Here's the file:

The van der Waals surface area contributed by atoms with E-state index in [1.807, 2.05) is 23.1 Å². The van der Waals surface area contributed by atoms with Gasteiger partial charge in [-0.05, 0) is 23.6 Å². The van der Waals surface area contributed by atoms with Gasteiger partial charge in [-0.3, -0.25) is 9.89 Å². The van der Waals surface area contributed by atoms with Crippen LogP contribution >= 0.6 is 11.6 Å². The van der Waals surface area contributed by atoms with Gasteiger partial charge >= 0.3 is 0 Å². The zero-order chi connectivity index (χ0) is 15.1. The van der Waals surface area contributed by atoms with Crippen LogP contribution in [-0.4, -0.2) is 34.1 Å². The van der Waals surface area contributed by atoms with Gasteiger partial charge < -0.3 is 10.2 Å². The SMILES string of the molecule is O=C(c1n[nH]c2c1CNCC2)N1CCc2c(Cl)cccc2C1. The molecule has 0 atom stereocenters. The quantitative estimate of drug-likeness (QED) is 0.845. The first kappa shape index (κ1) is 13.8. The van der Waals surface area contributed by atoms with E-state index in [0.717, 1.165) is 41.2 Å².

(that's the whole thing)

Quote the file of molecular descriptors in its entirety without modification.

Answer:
The van der Waals surface area contributed by atoms with E-state index in [1.807, 2.05) is 23.1 Å². The van der Waals surface area contributed by atoms with Gasteiger partial charge in [-0.05, 0) is 23.6 Å². The van der Waals surface area contributed by atoms with Gasteiger partial charge in [-0.3, -0.25) is 9.89 Å². The van der Waals surface area contributed by atoms with Crippen LogP contribution >= 0.6 is 11.6 Å². The van der Waals surface area contributed by atoms with Gasteiger partial charge >= 0.3 is 0 Å². The zero-order chi connectivity index (χ0) is 15.1. The van der Waals surface area contributed by atoms with Crippen LogP contribution in [-0.4, -0.2) is 34.1 Å². The van der Waals surface area contributed by atoms with Gasteiger partial charge < -0.3 is 10.2 Å². The SMILES string of the molecule is O=C(c1n[nH]c2c1CNCC2)N1CCc2c(Cl)cccc2C1. The molecule has 0 atom stereocenters. The quantitative estimate of drug-likeness (QED) is 0.845. The first kappa shape index (κ1) is 13.8. The van der Waals surface area contributed by atoms with E-state index in [0.717, 1.165) is 41.2 Å².